We had the smarts to schedule a few days in Oaxaca City and one more on the end, book-ending our 7 day yoga retreat in Teotitlan del Valle. There are many things to see in the city, and we jumped in with both feet.
On Thursday, May 22nd, our flight landed at 8am. We hopped in a combi ($12, no taxis at the airport) and were taken directly to the sweet Casa de los Milagros (see separate post for details on that). We met up with our friends Peggy, Jim and Michelle at the Milagros. After a delicious breakfast (fresh yogurt and homemade granola, rife with pumpkin seeds, amaranth, pecans, then the open-faced delicious quesillo sandwich whose name I now cannot remember), we strolled down to Café Nuevo Mundo on Calle Bravo for some “real” coffee. As a rule, Mexican brewed coffee is really weak. We San Franciscans needed the depth of an espresso to kick-start our morning.
At Nuevo Mundo they make particularly beautiful and delicious mochas with the characteristic cinnamon-rich Oaxacan chocolate. Sweet!
From there we ambled down to the ethnobotanical garden for a two-hour English language tour with guide Carol Turkenik.* I was a little nervous about the tour – two hours in the hot sun on our first morning, in English – but we learned so much. It was in many ways the perfect start to our Oaxacan vacation, since we really got to see the biodiversity of Oaxaca and understand its role as the most diverse place in Mexico, itself one of the most biodiverse places on earth. Everything good – ok, except coffee and tea – originated in Oaxaca, our guide would have us believe, or at least everything that we eat every single day: chocolate, chiles, tomatoes, potatoes, corn, squash, things which were unknown to the so-called Old World. Impossible to imagine the cuisine of India or Thailand without the spicy kick of peppers and yet how far and wide these plants traveled to create those distinctive flavors.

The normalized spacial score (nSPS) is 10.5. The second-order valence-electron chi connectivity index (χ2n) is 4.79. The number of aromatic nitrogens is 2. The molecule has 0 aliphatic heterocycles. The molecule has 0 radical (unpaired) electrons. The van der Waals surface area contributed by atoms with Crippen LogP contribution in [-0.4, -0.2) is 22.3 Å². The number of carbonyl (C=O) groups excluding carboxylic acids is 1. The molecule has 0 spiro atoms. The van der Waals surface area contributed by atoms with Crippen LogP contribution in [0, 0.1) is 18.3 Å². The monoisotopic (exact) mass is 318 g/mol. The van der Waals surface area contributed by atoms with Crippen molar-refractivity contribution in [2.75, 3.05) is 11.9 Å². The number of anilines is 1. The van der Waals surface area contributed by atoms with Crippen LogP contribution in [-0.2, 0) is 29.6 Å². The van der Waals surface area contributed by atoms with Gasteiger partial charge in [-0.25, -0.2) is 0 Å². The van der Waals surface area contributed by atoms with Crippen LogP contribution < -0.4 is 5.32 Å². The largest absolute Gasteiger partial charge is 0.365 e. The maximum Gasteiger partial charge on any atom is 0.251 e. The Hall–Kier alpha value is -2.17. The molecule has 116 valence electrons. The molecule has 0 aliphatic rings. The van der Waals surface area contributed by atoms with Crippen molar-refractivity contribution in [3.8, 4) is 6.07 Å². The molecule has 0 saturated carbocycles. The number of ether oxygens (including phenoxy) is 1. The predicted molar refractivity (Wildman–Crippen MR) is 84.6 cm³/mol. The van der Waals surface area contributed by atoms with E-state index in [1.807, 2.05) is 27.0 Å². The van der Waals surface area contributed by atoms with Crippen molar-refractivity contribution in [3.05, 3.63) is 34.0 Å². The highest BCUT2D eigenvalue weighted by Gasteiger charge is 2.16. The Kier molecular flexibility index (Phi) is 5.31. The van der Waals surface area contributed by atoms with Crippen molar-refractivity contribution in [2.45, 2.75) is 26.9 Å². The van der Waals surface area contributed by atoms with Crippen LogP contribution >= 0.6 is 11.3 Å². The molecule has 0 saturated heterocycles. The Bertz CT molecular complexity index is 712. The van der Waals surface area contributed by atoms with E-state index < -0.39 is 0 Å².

From the ethnobotanical garden, we wandered through a few museums and the markets. Amazing! It’s hard not to be totally sensorily overloaded – the color, the smells, the abundance of fruit and vegetables, the fabulous tlayudas (why don’t we have these oversized, thin corn tortillas at home?), the quesillo stands, the many mole y chocolate stores where they’ll grind the cocoa beans and add sugar, cinnamon, vanilla, nuts to your specifications. And everywhere the older women in traditional dress, the hair braided with bright ribbons tied together at the bottom, colorful aprons over their dresses, rebozos draped over their shoulders or heads. The baskets of toasted crickets with garlic (chapulinas).
I myself was a bit of colorful abundance, drawing stares and comments for my tattoos. One old lady in the Zocalo, startingly shorter than me, stroked my arm and said, “Como ropa,” “like clothes.” Joe was entertained by observing people’s reactions to me, although this made me a little uncomfortable, shades of my childhood experiences in Mexico, when my parents would make me walk alone in front of them down the street, tickled by the reactions to the guera.
* Carol Turkenik is the author of a little guidebook, "Oaxaca Tips," available around Oaxaca, or from me. I'd love to loan it to you, if you're going!